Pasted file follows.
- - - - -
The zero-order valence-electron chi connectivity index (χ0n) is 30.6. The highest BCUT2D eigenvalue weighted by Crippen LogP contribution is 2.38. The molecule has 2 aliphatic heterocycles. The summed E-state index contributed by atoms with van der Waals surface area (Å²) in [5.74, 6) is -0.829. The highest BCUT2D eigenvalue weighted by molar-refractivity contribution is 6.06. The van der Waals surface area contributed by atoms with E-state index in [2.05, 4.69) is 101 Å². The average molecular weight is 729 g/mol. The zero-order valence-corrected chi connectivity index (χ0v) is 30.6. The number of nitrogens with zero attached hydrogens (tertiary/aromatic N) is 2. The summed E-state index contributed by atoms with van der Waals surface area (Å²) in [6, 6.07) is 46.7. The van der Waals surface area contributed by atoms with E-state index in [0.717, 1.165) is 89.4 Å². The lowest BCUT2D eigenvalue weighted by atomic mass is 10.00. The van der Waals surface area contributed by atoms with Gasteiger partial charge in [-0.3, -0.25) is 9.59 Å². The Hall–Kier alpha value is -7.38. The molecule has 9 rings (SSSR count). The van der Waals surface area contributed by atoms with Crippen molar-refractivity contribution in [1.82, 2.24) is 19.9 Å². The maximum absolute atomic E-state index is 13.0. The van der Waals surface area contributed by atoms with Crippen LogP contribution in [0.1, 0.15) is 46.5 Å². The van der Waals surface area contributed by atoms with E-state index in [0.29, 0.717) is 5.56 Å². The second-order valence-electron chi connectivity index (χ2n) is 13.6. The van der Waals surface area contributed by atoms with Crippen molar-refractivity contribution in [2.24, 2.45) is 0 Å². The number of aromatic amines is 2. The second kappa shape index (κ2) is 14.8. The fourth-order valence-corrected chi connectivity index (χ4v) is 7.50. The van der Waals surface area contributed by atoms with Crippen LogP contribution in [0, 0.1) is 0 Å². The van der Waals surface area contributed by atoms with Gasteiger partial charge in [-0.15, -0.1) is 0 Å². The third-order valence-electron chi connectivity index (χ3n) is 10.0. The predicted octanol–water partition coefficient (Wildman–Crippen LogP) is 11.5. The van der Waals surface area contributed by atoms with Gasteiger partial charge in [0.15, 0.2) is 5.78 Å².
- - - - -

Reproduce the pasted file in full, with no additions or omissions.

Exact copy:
The zero-order valence-electron chi connectivity index (χ0n) is 30.6. The highest BCUT2D eigenvalue weighted by Crippen LogP contribution is 2.38. The molecule has 2 aliphatic heterocycles. The summed E-state index contributed by atoms with van der Waals surface area (Å²) in [5.74, 6) is -0.829. The highest BCUT2D eigenvalue weighted by molar-refractivity contribution is 6.06. The van der Waals surface area contributed by atoms with E-state index in [2.05, 4.69) is 101 Å². The average molecular weight is 729 g/mol. The zero-order valence-corrected chi connectivity index (χ0v) is 30.6. The number of nitrogens with zero attached hydrogens (tertiary/aromatic N) is 2. The summed E-state index contributed by atoms with van der Waals surface area (Å²) in [6, 6.07) is 46.7. The van der Waals surface area contributed by atoms with E-state index in [0.717, 1.165) is 89.4 Å². The lowest BCUT2D eigenvalue weighted by atomic mass is 10.00. The van der Waals surface area contributed by atoms with Gasteiger partial charge in [-0.3, -0.25) is 9.59 Å². The Hall–Kier alpha value is -7.38. The molecule has 9 rings (SSSR count). The van der Waals surface area contributed by atoms with Crippen molar-refractivity contribution in [1.82, 2.24) is 19.9 Å². The maximum absolute atomic E-state index is 13.0. The van der Waals surface area contributed by atoms with Crippen LogP contribution in [0.1, 0.15) is 46.5 Å². The van der Waals surface area contributed by atoms with E-state index in [0.29, 0.717) is 5.56 Å². The second-order valence-electron chi connectivity index (χ2n) is 13.6. The van der Waals surface area contributed by atoms with Crippen molar-refractivity contribution in [2.24, 2.45) is 0 Å². The number of aromatic amines is 2. The second kappa shape index (κ2) is 14.8. The fourth-order valence-corrected chi connectivity index (χ4v) is 7.50. The van der Waals surface area contributed by atoms with Crippen LogP contribution in [0, 0.1) is 0 Å². The van der Waals surface area contributed by atoms with Gasteiger partial charge in [-0.15, -0.1) is 0 Å². The third-order valence-electron chi connectivity index (χ3n) is 10.0. The predicted octanol–water partition coefficient (Wildman–Crippen LogP) is 11.5. The van der Waals surface area contributed by atoms with Gasteiger partial charge in [0.15, 0.2) is 5.78 Å².